The main event of the past 48 hours: the Chinese "Schrodinger" PMI, which came much weaker or stronger, depending on whether one uses the HSBC or official data (which always has a seasonal jump from February into March) has been forgotten. Any bullish sentiment from a 'hard landing-refuting' PMI (which incidentally means less chance of easing), was erased following a very weak Japanese Tankan sentiment report, which saw exporters fret about a return to Yen strength. Naturally, the market response was to immediately shift hopes and dreams of more easing to the BOJ, if the PBOC is for the time being off the hook. Alas, since the BOJ's actions have traditionally had much less impact on global markets, stocks are not happy. This was followed by a bevy of Eurozone data, where unemployment rose to 10.8% from 10.7%.
And while this deterioration was expected, the slide in French PMI was not, dropping from 47.6 to 46.7, on expectations of an unchanged print. The modest bounce in German PMI and especially in the UK from 51.5 to 52.7, where QE is raging, were not enough to offset fears that it is now "France's turn" and that global PMIs are once again showing that the recent $2 trillion in global liquidity equivalent injections have already peaked, in line with expectations: after all the half life of central planning interventions is getting progressively shorter (as we will demonstrate visually shortly).
More overnight market sentiment recap from BofA:
Today we receive a bevy of March PMI reports providing an early read on the state of the global manufacturing sector. The early read is that the manufacturing sector improved in March with a majority of countries reporting mom improvements in their manufacturing PMIs. Like the prior month a majority of countries reporting below the 50 breakeven level on their PMIs were located in Europe. That is consistent with our European economics team view that the Euro area economy will contract 0.5% yoy in 2012. Another highlight was that the Chinese manufacturing PMI jumped to 53.1 in March the highest level in a year and up from 51.0 in February. That should help ease concerns investors have recently had that China will face a sharp slowdown in growth. For more detail see the overseas data section.
The majority of Asian equity markets finished higher as the region's investors reacted to Friday's stronger than expected US consumer sentiment report and the better than expected uptick in consumer spending in February. The Korean Kospi was the region's best performer up 0.8% followed by the Indian Sensex which closed up 0.4%. The Japanese Nikkei finished 0.3% higher while on the flip side the Hang Seng fell 0.2%. The Shanghai Composite was closed today.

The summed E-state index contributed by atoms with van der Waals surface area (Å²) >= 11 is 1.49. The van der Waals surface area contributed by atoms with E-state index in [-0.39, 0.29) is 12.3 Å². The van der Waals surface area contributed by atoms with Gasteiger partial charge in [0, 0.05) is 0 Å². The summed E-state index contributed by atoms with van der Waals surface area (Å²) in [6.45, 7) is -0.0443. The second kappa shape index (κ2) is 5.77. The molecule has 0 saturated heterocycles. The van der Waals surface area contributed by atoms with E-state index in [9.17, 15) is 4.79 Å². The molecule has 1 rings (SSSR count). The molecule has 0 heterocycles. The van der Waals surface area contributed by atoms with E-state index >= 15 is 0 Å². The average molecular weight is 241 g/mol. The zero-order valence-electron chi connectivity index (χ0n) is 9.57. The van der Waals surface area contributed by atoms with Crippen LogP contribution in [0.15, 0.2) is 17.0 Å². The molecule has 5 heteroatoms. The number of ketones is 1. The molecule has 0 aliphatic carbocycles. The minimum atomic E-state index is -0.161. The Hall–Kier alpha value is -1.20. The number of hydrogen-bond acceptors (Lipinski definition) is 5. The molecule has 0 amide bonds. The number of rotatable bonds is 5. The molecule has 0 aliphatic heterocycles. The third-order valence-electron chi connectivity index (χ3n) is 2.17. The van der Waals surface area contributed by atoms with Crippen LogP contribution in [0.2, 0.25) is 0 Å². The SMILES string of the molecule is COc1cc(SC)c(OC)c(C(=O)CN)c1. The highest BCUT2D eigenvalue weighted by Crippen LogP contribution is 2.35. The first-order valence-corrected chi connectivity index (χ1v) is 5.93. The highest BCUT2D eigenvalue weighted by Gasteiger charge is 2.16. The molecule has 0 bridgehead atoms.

In Europe, equities started the day off in positive territory on the strong Chinese PMI report but later reversed direction after an article in the French newspaper Le Monde grabbed investors' attention. The article highlighted the above 20% unemployment rate in Spain and how the recently announced budget for the country would likely put upward pressure on the current unemployment rate.
In the aggregate European stocks are down 0.2%. Blue chips are underperforming the market down 0.5% while shares listed in London are down only 0.1%. Companies listed on the DAX are actually up 0.2% while French listed firms are in line with the overall drop of 0.2%. At home, futures are pointing to a 0.1% higher opening for the S&P 500.
In bondland, Treasuries have sold off modestly across the curve. The five, ten and long bonds are all yielding 1bp more than Friday's close. The 10-year yield is currently 2.22%. In Europe, both the UK gilt and the German bund are 5bp higher at 2.25% and 1.84% respectively.
The dollar is weakening in the currency markets with the DXY index 0.1% lower. Commodities are lower: gold is down $1.33 an ounce to $1,667.30 and WTI crude oil is 38 cents a barrel lower to $102.66.
Overseas data wrap-up
Unemployment in the Euro area rose to 10.8% in February from 10.7% in the prior month. That was in line with consensus expectations. Looking ahead, we expect the unemployment rate to continue to rise in the region, reaching 11.3% in the fourth quarter, as the Euro area's economy contracts 0.5% this year forcing businesses to cut headcount. In addition, fiscal austerity will also weigh on the labor market as governments shed workers to help reduce their budget deficits.
On the first workday of a new month, global PMI manufacturing surveys are released around the world. That gives us an early read on the state of manufacturing. As the nearby table shows, out of the 22 countries that have reported so far, 14 reported improvements in their manufacturing sectors in March while 8 recorded a weakening in their manufacturing sector. Out of the eight manufacturing PMIs still in contraction territory, a reading below 50 is consistent with a contraction in the manufacturing sector, five of those countries are in Europe. That is consistent with our European teams' view that the Euro area will fall further into a recession this year ultimately contracting 0.5% yoy. Another notable theme in the March PMIs was that China's PMI jumped from 53.1 in March from 51.0 in February. That should help ease market concerns over a sharp slowdown in the world's second largest economy.